Recently the historic discovery of two charred Arabica coffee beans, found in the Shimal tell of the Ras Al Khaimah region of the UAR, have excited coffee historians and culinary paleontologists. These, possibly roasted, coffee beans were amongst shards of Yemeni pottery from the early twelfth century. If verified this means that coffee was grown and prevalent enough to appear in remains 350 years before previously thought and history will require another revision placing a date for consumption back a few centuries to the 1100’s.
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No matter what historical period we examine the history of coffee in … whenever and wherever the bean appeared opinion and argument followed and the controversy continues even today. Just like any other global commodity, it is difficult to separate myth from history so let’s examine a few of each. At first, we just ate the whole bean raw, like other nuts and fruits, soon becoming aware of its stimulating and hunger suppressant properties. Preparation methods progressed from grinding whole green cherries and combining this mass with, or cooking it in, butter to form a sort of pemmican a mainstay of the early Galla tribe of Ethiopia. The cold-water infusion method, using the whole cherry, husk or just the bean, became the favored technique until the advent of roasting and use of hot water supplanted it. The outside covering of the beans has a high sugar content and this skin and the underlying pulp was, and still is, used to make wine by the Oromo tribe of Ethiopia, perhaps this original Gahhwat al-Bun was the early Wine of Arabie known to some mid second millennial Europeans.
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The term coffee is rooted in the Ethiopian word for bean; Bunna which mutated to the Arabic Gahhwat al-Bun meaning wine of the bean, truncated to Gahwa/Kahway/Qahwa, to the Turkish Kahve, to the Italian Caffe and finally to the English term coffee. Some think the term comes from the name for a province of Ethiopia called Kaffa where the beans were thought to have originated but the topic remains an arguable one and shows that myth is often more important than history. One ancient meme tells of King Solomon entering a town whose inhabitants were all ill, the angel Gabriel appeared and told him to brew up a pot of coffee and distribute it amongst the afflicted citizens who symptoms inexplicably disappeared. Queen Sheba was said to have visited Solomon to study Judaism and perhaps brought with her retinue some beans or saplings from Axum but there is little historical documentation since it would have occurred around 10,000 BCE.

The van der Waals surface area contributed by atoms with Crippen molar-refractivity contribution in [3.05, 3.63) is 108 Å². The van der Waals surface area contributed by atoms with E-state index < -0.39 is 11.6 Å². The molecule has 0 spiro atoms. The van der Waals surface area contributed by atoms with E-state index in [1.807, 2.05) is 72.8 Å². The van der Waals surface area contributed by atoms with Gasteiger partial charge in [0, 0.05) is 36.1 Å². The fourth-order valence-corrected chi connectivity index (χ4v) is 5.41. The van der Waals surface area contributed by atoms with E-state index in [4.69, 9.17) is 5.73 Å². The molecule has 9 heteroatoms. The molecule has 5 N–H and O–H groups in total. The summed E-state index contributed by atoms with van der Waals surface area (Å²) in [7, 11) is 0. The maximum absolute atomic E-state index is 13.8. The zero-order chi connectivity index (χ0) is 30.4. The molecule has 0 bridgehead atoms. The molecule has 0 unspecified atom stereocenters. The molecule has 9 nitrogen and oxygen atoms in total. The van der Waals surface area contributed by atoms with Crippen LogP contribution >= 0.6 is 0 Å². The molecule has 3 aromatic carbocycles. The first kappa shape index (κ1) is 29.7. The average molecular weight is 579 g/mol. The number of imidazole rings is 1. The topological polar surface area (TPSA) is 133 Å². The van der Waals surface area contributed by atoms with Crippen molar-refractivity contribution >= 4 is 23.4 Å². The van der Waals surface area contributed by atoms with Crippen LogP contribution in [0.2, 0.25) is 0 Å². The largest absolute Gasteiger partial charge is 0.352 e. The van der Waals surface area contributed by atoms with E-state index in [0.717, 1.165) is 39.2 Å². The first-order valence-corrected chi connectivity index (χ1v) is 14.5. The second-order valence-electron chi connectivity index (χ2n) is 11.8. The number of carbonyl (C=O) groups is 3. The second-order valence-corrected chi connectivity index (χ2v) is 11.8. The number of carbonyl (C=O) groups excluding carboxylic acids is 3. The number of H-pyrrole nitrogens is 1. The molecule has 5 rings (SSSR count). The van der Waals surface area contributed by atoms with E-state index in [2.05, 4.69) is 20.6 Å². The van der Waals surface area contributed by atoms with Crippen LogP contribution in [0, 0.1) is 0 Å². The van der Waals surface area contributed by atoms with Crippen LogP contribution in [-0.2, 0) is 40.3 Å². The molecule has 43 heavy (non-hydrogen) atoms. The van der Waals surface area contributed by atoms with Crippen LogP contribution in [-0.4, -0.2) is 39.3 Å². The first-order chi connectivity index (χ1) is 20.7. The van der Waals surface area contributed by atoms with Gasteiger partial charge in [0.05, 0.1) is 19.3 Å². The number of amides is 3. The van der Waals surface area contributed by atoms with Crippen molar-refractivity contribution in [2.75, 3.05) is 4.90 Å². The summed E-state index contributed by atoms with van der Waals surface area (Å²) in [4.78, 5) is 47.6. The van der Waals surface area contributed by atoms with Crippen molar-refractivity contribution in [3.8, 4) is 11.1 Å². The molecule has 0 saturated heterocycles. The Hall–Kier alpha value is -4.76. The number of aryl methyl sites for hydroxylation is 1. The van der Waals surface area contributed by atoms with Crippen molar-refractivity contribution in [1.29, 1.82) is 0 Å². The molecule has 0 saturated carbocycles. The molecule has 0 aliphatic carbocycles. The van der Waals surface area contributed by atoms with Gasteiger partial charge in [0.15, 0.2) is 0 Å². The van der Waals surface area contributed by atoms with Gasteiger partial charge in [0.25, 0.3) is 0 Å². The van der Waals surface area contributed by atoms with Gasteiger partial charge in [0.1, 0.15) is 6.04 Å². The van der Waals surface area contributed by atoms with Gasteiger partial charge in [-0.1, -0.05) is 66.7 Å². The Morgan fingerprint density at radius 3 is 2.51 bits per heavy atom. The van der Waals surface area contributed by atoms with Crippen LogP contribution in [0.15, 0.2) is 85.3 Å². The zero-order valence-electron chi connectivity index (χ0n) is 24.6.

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The bards of Islam say Mohammed received a cup of brewed coffee from the angel Gabriel prior to an important battle that gave him the stamina to unhorse 40 warriors and then mount 40 women. Difficult to verify since the prophet died in 632, one hundred years before the Ethiopian Khalid/Kaldi supposedly discovered coffee. The “40” thing has been attributed to Mohammed’s statement that coffee gave him the strength to perform those feats, not that he did so, and that number appears in various religion doctrines … a viable subject for another post.
Kaldi, a Christian poet type (read slacker), had a job herding goats in Yemen and one evening when his goats didn’t respond to his summoning he set out to find them. Several hours later, he discovered them rushing about, dancing and butting horns near a bush covered with red berries. The next day the goats headed for the same bush and berries so Kaldi tried some himself, he got a rush and later took a sample to the local Muslim scholar and monk named Aucuba. The Mufti later visited the site to investigate and took a bough back to his library for study and research but found no reference. During his initial visit he noticed the trees were planted in pattern that only the hand of man, or woman, could produce and he later came upon an old text that told of an Abyssinian queen named Balkis, whom we know as Sheba, that came to visit Solomon perhaps bringing coffee with her from Ethiopia to the area. Aucuba tried the beans raw and found them bitter and unpleasant; he next crushed the cherries then boiled them and sipped the result without much improvement. He then thought that he would roast them, crush them and make gruel like grain but the brew was still bitter so he added some honey and finished the porridge. Later that evening at prayers, he got a caffeine rush and soon found himself running with the prophet. He later turned on the faithful and became a rich man selling coffee to his brethren.